- The Washington Times - Tuesday, July 10, 2007

President Bush yesterday said he has instructed two former administration officials not to testify this week before Congress, on the grounds that to comply with a committee’s subpoena would weaken the executive privilege powers of the office.

“The president feels compelled to assert executive privilege, with respect to the testimony sought from Sara M. Taylor and Harriet E. Miers,” said White House counsel Fred F. Fielding, in a letter to the chairmen of the Senate and House judiciary committees.

“We are extremely disappointed with the White House letter,” said Rep. John Conyers Jr., Michigan Democrat and chairman of the House Judiciary Committee.

“It is apparent that this White House is contemptuous of the Congress and feels that it does not have to explain itself to anyone,” said Senate Judiciary Chairman Patrick J. Leahy, Vermont Democrat.

The president remains willing to provide limited access to documents and private testimony regarding the firing of eight U.S. attorneys last year, Mr. Fielding said, but not under the compulsion of subpoenas.

Mr. Bush has already asserted executive privilege in response to subpoenas seeking internal documents related to the firings.

Mr. Bush is trying to preserve his ability to “receive candid advice from his advisers,” and the ability of his advisers to “communicate freely and openly with the president, with each other, and with others inside and outside the executive branch,” Mr. Fielding said.

Ms. Taylor, who is scheduled to testify tomorrow, is the former political affairs chief at the White House, where she reported directly to presidential adviser Karl Rove. She resigned in May.

Ms. Miers, the former White House counsel who resigned in January and was replaced by Mr. Fielding, is scheduled to appear Thursday before the House Judiciary Committee.

Mr. Leahy called the president’s decision “more stonewalling from a White House that believes it can unilaterally control the other co-equal branches of government” and asked what the Bush administration was hiding.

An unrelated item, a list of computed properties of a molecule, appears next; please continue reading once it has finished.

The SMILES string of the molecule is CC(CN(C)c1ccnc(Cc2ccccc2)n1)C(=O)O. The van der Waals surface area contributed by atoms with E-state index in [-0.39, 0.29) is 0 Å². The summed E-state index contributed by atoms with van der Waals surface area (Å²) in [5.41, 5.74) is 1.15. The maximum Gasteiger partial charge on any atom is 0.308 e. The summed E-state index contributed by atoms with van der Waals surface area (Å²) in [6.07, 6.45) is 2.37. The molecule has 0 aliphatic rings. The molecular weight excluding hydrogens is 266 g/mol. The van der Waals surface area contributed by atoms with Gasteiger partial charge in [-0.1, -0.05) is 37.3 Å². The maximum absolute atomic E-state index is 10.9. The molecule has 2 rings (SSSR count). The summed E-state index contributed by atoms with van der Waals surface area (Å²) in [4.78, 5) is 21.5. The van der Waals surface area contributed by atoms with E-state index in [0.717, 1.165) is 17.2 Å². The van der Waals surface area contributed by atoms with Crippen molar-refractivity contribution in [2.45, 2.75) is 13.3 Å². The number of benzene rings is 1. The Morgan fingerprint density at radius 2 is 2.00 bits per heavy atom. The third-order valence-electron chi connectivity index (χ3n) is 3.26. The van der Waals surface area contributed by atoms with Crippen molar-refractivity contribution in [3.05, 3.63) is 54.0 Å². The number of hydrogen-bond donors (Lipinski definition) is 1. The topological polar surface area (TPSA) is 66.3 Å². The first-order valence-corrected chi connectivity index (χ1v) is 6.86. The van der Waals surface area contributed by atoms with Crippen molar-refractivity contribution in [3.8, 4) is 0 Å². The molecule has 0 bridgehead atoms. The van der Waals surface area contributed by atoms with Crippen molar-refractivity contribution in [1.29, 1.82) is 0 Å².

Mr. Leahy and Mr. Conyers accused the White House of not explaining its claim of executive privilege. Democrats requested an explanation of legal precedent, and a detailed record of every document withheld and the legal reasons for the withholding, called a “privilege log.”

“The White House’s refusal to properly justify its basis for this executive privilege claim raises questions about the validity of its assertion,” Mr. Leahy said.

Mr. Fielding dismissed the request for legal precedents with a single sentence.

“In response to your inquiry concerning the mechanics of the president’s assertion of the privilege, you may be assured that the president’s assertion here comports with prior practices in similar contexts, and that it has been appropriately documented,” Mr. Fielding said.

As for the “privilege log,” Mr. Fielding said he was “aware of no authority by which a congressional committee may ‘direct’ the executive” to compile such a document.

Mr. Conyers and Mr. Leahy said they wanted a “privilege log” to help them determine the validity of the president’s privilege claim.

Mr. Conyers characterized Mr. Bush’s offer of limited documents and interviews as an “unacceptable all-or-nothing position.”

The ranking Republican on Mr. Conyer’s committee, however, said the White House has made a substantive offer to Democrats.

Rep. Chris Cannon, Utah Republican, said that if Democrats “would spend as much time getting to the truth as they do in grasping for headlines, this investigation would have concluded months ago.”

“While executive privilege is not absolute, neither is congressional inquiry,” Mr. Cannon said.

If no agreement is reached, Congress could move to find either Ms. Taylor or Ms. Miers in contempt of Congress, and then take the matter to court.

Ms. Taylor’s attorney, W. Neil Eggleston, asked Mr. Leahy in a letter on Saturday to avoid that outcome.

Mr. Eggleston said Ms. Taylor has done nothing wrong and wants to testify, but is loyal to Mr. Bush, and so he asked Congress, if it cannot reach an agreement, to “direct its sanction against the White House” instead of his client.

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